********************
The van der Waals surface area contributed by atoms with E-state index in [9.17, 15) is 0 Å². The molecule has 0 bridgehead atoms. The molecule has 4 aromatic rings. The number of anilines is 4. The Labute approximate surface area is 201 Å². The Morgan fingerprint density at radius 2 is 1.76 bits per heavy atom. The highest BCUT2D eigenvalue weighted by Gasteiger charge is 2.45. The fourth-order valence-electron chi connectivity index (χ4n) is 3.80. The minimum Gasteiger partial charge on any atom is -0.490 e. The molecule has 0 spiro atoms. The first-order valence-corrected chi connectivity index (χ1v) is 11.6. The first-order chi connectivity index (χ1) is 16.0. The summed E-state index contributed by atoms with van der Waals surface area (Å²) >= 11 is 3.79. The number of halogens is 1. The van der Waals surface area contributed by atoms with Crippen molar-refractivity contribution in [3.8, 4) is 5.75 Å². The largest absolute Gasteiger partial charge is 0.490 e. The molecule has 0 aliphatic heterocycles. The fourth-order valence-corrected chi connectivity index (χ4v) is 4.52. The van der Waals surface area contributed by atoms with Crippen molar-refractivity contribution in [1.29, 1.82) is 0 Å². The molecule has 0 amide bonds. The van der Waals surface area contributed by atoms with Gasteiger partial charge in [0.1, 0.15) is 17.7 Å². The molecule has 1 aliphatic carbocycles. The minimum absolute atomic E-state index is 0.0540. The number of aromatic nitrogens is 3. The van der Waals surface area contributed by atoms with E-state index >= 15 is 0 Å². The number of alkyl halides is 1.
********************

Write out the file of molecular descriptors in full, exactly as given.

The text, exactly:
The van der Waals surface area contributed by atoms with E-state index in [9.17, 15) is 0 Å². The molecule has 0 bridgehead atoms. The molecule has 4 aromatic rings. The number of anilines is 4. The Labute approximate surface area is 201 Å². The Morgan fingerprint density at radius 2 is 1.76 bits per heavy atom. The highest BCUT2D eigenvalue weighted by Gasteiger charge is 2.45. The fourth-order valence-electron chi connectivity index (χ4n) is 3.80. The minimum Gasteiger partial charge on any atom is -0.490 e. The molecule has 0 spiro atoms. The first-order valence-corrected chi connectivity index (χ1v) is 11.6. The first-order chi connectivity index (χ1) is 16.0. The summed E-state index contributed by atoms with van der Waals surface area (Å²) >= 11 is 3.79. The number of halogens is 1. The van der Waals surface area contributed by atoms with Crippen molar-refractivity contribution in [3.8, 4) is 5.75 Å². The largest absolute Gasteiger partial charge is 0.490 e. The molecule has 0 aliphatic heterocycles. The fourth-order valence-corrected chi connectivity index (χ4v) is 4.52. The van der Waals surface area contributed by atoms with Crippen molar-refractivity contribution in [1.29, 1.82) is 0 Å². The molecule has 0 amide bonds. The van der Waals surface area contributed by atoms with Gasteiger partial charge in [0.1, 0.15) is 17.7 Å². The molecule has 1 aliphatic carbocycles. The minimum absolute atomic E-state index is 0.0540. The number of aromatic nitrogens is 3. The van der Waals surface area contributed by atoms with E-state index >= 15 is 0 Å². The number of alkyl halides is 1.